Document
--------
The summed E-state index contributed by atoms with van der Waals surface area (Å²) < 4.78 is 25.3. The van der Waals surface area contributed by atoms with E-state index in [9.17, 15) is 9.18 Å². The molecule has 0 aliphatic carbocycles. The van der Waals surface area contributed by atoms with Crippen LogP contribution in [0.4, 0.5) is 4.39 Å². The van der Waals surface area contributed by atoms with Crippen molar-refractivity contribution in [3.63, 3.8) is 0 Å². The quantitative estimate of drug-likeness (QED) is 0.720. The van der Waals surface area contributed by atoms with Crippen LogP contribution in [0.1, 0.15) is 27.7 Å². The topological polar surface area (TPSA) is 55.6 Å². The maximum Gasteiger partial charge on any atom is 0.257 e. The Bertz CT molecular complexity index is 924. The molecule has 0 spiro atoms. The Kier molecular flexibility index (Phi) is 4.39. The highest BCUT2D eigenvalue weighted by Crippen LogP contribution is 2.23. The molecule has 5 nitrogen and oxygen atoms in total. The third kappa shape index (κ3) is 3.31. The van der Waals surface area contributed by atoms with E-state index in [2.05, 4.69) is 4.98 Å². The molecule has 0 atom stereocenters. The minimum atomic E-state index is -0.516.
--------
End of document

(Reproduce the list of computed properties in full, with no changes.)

The summed E-state index contributed by atoms with van der Waals surface area (Å²) < 4.78 is 25.3. The van der Waals surface area contributed by atoms with E-state index in [9.17, 15) is 9.18 Å². The molecule has 0 aliphatic carbocycles. The van der Waals surface area contributed by atoms with Crippen LogP contribution in [0.4, 0.5) is 4.39 Å². The van der Waals surface area contributed by atoms with Crippen molar-refractivity contribution in [3.63, 3.8) is 0 Å². The quantitative estimate of drug-likeness (QED) is 0.720. The van der Waals surface area contributed by atoms with Crippen LogP contribution in [0.1, 0.15) is 27.7 Å². The topological polar surface area (TPSA) is 55.6 Å². The maximum Gasteiger partial charge on any atom is 0.257 e. The Bertz CT molecular complexity index is 924. The molecule has 0 spiro atoms. The Kier molecular flexibility index (Phi) is 4.39. The highest BCUT2D eigenvalue weighted by Crippen LogP contribution is 2.23. The molecule has 5 nitrogen and oxygen atoms in total. The third kappa shape index (κ3) is 3.31. The van der Waals surface area contributed by atoms with E-state index in [2.05, 4.69) is 4.98 Å². The molecule has 0 atom stereocenters. The minimum atomic E-state index is -0.516.